You do this at work and don’t even notice it: you make promises you can’t keep (you may get busy or forget), you say things to expedite a meeting and you don’t lay it down straight to your boss.
Truthful conversations get things done FASTER. Don’t even look at this from a moral perspective. Things are more efficient when they aren’t marred by bullshit. Either you’re not telling the truth, or you’re allowing somebody else to lie. The last thing we want is a culture of lies and half-truths proliferating the working world.
If you don’t know how to do something, and you pretend that you do, that’s lying. If you don’t say that you’ll be late, that’s lying by omission. I have a suggestion, and this is going to be CRAZY. If you don’t know something (ready for the insanity?): start with, “I don’t know” and… wait for it… “But let me help you. We’re going to find out how to do this together.”
THAT’s the way to go.
Pop culture example? Sure: we LOVE our summer TV guilty pleasure, Big Brother. Everybody was rooting for this guy Cody from the beginning, but he had this nagging habit of saying he’ll do something and never doing it. Now the whole fan base is against it.
After a while, you end up being the lonely guy in the dirty apartment, with a bottle in his hand… OK, maybe we’re getting sort of grim here.
Check in with yourself. Conduct a mini self-interview. Are you telling a client, co-worker, boss, lover etc. something because you want them to like you more or to avoid confrontation? Or are you telling them the truth?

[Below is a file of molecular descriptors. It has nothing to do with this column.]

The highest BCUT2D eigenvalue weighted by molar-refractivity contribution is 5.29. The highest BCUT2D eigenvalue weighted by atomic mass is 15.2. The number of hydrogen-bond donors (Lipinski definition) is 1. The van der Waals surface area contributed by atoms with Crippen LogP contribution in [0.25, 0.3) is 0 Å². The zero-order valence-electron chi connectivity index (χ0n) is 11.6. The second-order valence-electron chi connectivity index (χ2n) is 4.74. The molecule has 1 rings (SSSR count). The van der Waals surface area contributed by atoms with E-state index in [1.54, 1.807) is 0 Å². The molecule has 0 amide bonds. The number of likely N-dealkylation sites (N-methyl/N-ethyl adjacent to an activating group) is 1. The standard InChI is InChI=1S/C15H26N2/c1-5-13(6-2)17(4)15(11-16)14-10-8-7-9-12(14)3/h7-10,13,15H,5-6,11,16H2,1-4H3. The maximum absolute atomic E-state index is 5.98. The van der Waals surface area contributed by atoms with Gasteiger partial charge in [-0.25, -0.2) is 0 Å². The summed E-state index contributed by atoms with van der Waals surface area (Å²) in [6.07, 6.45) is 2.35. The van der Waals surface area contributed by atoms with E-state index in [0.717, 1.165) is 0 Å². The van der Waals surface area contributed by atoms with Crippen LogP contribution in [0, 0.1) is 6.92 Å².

Tell us the truth and you’ll have us on your side. In fact, you’ll have everything: the trust, the job, the promotion and the career.
SHOW DATE: JULY 9, 2014
You give them an inch, they take a yard.
No, that’s not another one of Job Talk’s esoteric sexual puns—it’s the ill matter of performing favors for co-workers. (Do count the sexual puns in this article, though—the number’s listed at the rear.)
Being asked to break the rules for somebody and bending over backwards just because you’re friends not only puts you in a compromising position, it takes away your power and credibility.
The reverse is doubly unsatisfying: nobody wants the victim who always needs to be paid early because his finances are a disaster. Bringing the drama of your everyday life to the office by asking for special favors (especially getting your check early) not only kills your chances at a promotion, it lowers your status in the office considerably.
No matter how small the business, companies’ systems are set in stone for a reason. It’s to prevent workplace sanfus where co-workers are placed in vulnerable positions that detract from office performance and pile on dysfunction.
Business environments, especially at small-mid sized companies like Forster-Thomas, can get very close and familial. If you want it to stay intimate, everyone has to follow the guidelines set in place and not kneel down for any little favor.
You’re going to get ahead at work only when you stop focusing on being liked or looking for others to break the rules for you. Offering leeway only serves to open a Pandora’s box, where the compromise snowballs into a bunch of he-saids and she-saids and workplace drama that gets you nowhere.
Know the rules and stick to them. You might like your co-workers. Really like them. But the only way you’re going to move up and maintain workplace relationships is keeping your power, your dignity and your favors to yourself.
Sexual puns in this article: 69
When you work with people long enough, there are things you should just know and adjust to accordingly. Your boss is a neat freak? Then don’t leave half a sandwich out in your cubicle. And yes, your co-worker Sue is always ten minutes late. So, when she says 2pm, know that she means 2:15pm. Wrong or right, you know who she is. Style, procedures, practices, and personalities: if you’ve been there a year and still don’t have all of these down? #ForReal? Fire yourself.